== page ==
Role of Long-term Monitoring in Understanding the Serengeti Ecosystem
Tuesday, April 24 2012 at 9:00 AM
Whitewater Room, University of Idaho Commons
The "Role of Long-term Monitoring in Understanding the Serengeti Ecosystem: Alternating Effects of the El Niño Southern Oscillation on Serengeti Ecosystem Stability" lecture will be presented by Dr. Sinclair April 24 at 9 a.m. in the Whitewater Room in the Idaho Commons.
Sinclair received a PhD from Oxford University and has spent most of his career conducting research in the Serengeti ecosystem of Central Africa studying a variety of questions: predator-prey dynamics, the function of animal migration, population regulation, trophic cascades, community ecology, optimal foraging theory, consequences of declines in biodiversity on ecosystem function, and conservation biology and policy. He has published over 100 papers in a wide variety of both applied and conceptual journals.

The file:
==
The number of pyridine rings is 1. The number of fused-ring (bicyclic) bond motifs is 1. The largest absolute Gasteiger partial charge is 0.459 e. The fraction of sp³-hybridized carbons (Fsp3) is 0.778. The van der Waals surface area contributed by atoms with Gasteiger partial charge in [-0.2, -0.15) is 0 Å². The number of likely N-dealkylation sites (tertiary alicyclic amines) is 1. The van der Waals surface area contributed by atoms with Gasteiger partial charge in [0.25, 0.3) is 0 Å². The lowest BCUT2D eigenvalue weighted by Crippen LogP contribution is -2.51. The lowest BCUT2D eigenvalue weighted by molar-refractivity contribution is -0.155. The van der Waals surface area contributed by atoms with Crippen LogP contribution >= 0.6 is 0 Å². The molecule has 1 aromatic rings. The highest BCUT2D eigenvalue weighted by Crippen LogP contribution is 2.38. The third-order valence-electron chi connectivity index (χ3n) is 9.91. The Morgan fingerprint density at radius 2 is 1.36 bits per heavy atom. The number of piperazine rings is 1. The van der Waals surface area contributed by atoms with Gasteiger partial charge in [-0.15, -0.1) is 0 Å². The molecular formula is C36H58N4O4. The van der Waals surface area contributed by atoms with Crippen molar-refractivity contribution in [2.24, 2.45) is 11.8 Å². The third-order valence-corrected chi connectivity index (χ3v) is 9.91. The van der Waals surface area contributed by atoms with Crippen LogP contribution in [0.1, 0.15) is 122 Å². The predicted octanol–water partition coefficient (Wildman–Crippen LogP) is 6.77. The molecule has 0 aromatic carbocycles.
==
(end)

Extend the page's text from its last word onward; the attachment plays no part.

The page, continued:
Sinclair will discuss the value of long-term monitoring and research for understanding patterns and processes in ecology. His research in the Serengeti ecosystem highlights concepts that apply to ecosystems everywhere. His work is a great example of research that provides advances in evolutionary ecology and also contributes to conservation and management of animal populations. Visit his website for a summary of his 30 years of research: www.zoology.ubc.ca/person/sinclair